SOME years ago, I had to order sudden death in the countryside, one of the most heart-breaking decisions I have ever had to make. The victims: three mature elms at the bottom of my garden which were dying from the Dutch elm plague that was then sweeping the country.
A swift death was deemed necessary by a knowledgable neighbour because they could have fallen onto my cottage or, even worse, the next door neighbour's. So the neighbour, a dab hand with a chainsaw, dropped them into the next field and didn't charge me a penny - he just took away the timber as firewood, the sort of neighbourly act common in the Yorkshire Dales.
We never got over the gap in our view, however, and moved house soon afterwards. It was, as my wife remarked, like looking at an old and cherished friend whose teeth had been knocked out.
This week, the national media has been full of another threat to another of England's stately trees, the horse chestnut, provider of exquisite flower candles in spring, conkers about now and, when the leaves finally turn, a painter's feast in red, gold and brown, the sort of scene which got Constable's blood racing and has stood firm and proud in a million canvases ever since.
Horse chestnuts are under attack from yet another foreign invader, bleeding canker disease, which arrived here in the past decade from (guess) America, that close ally which in the past has given us the grey squirrel, the wild mink and, more recently, the signal crayfish, which is wiping out its native cousins in the streams and rivers of the Yorkshire Dales at this very minute!
How it got here is not known, but imports to garden centres are under suspicion so once again I finding myself asking why we have virtually no controls in this country on the import of foreign plants. Ironically, you can be thrown into jail in the USA if you are caught trying to smuggle plants, seeds or fruits past customs.
Just as we don't know chestnut canker got here, we also do not know how it is spreading. Forestry Commission scientists were first alerted to outbreaks in the South of England in 2000. Since then, cases have been reported as far apart as Lancashire and Scotland, which means we here in the Dales are surrounded.
But as Forest Research scientists admit: "Little is known of the infection process" although, as usual, they suspect global warming. Mild winters and wet springs may help the Pyhtophora pathogens which cause the disease to spread, they believe.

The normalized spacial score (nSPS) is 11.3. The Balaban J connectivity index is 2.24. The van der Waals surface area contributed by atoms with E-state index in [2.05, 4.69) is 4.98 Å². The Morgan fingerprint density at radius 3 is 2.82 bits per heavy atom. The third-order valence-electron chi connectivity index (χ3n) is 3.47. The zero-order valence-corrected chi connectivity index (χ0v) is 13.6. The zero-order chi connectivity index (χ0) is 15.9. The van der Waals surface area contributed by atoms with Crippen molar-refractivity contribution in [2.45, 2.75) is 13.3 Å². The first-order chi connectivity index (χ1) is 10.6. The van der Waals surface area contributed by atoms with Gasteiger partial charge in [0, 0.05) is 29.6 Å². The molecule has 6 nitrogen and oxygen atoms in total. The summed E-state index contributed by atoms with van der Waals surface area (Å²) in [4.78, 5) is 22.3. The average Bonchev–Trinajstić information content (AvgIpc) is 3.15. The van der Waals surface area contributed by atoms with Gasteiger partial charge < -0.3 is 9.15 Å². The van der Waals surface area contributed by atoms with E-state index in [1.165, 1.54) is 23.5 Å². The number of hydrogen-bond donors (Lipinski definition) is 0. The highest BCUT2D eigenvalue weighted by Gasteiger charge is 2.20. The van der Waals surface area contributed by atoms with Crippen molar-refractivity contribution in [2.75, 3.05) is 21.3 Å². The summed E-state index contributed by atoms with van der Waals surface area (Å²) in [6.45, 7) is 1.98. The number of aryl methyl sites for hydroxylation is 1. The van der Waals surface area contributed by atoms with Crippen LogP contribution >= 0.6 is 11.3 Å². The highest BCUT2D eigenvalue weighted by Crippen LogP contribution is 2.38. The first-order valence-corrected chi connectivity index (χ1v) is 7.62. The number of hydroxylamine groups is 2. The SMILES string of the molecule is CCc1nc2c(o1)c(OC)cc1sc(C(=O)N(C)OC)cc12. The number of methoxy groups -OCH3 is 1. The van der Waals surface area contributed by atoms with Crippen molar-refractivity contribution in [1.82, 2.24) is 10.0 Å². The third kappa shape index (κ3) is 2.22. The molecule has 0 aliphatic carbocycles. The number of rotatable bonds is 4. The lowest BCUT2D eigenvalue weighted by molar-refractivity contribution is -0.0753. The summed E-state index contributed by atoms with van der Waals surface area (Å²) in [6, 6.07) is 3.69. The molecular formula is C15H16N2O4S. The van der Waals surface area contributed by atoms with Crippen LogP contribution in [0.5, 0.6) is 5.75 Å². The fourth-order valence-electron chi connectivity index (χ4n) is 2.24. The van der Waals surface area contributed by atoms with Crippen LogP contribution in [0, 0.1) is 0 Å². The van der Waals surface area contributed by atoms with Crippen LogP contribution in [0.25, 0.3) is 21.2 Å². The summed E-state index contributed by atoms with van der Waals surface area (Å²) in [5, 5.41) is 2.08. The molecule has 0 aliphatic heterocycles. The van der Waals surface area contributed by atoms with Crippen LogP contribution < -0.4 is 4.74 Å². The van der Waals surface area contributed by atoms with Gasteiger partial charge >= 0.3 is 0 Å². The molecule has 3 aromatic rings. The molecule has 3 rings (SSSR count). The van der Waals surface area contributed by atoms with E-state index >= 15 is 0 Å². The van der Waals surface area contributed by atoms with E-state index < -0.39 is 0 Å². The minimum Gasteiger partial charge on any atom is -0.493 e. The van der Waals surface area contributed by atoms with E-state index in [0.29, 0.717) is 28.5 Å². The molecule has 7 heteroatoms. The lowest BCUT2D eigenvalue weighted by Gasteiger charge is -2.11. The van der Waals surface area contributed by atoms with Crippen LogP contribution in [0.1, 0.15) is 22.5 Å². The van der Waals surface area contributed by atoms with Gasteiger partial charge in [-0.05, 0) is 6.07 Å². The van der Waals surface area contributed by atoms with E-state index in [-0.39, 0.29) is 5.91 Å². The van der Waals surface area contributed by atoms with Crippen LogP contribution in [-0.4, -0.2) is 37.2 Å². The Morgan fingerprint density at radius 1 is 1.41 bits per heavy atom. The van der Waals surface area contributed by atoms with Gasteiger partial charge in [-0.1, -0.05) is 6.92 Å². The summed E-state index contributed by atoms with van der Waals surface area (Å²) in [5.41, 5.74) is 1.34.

To lose thousands of horse chestnuts would be an absolute disaster, and not just in the countryside. This is one of the few large specimens that flourishes in urban parks and roadside verges so if the townies have their views spoiled, they might protest in such a way that this townie Government of ours might sit up and pay attention.
And there's the rub. As we reported some weeks ago (See A week in the country) Natural England, the new super-quango due to take over many of the duties of the Countryside Agency, English Nature and the Forestry Commission, has already had its budget cut … and it is not even due to start operations until October.
That augers badly for the scientists at Forest Research who are desperately trying to find a cure - or at least some preventative measures - to cure or slow down the spread of chestnut canker. Cutting their budget at this time would be like some sort of arboreal ethnic cleansing. Cross fingers and pray that it is not the time for the Great Conker KO.
I am tired of hearing global warming blamed for everything that goes wrong. Warm winters certainly have an effect on nature, not all bad but global warming is a religion and a political initiative, one that employs tens of thousands of people and has spawned a financial bonanza to city financiers in carbon credit trading.
It is a scapegoat for human stupidity, for the global spread of aliens that costs a trillion dollars every year. It lets us off the hook when it is human greed like building houses on flood plains, encouraging an unnecessary pet trade in wild creatures and generally riding roughshod over wild life and its habitats.
Frances - Carlisle
Get your facts right you idiot. Bleeding canker is caused by a bacteruim. There is nothing to suggest its from the U.S.
People like you cause nothing but trouble for us professionals with the ill informed rubbish you spout.
A Local Govt Tree Officer
Now there's a thing - a Local Government Officer calling someone stupid - the words pot, kettle and black spring to mind.
As regards the point at hand, Forest Research states that Bleeding Canker disease may be increasingly common due to our milder and wetter winters. They also state that the first incidence was recorded in America.
Is it not possible Mr "professional Local Government Tree Officer" that the bacterium was brought here by someone misguidedly bringing in the infection? Most countries have controls on imports of plant and animal species because of such a scenario - but it only takes one to slip through!
Matthew - Skipton
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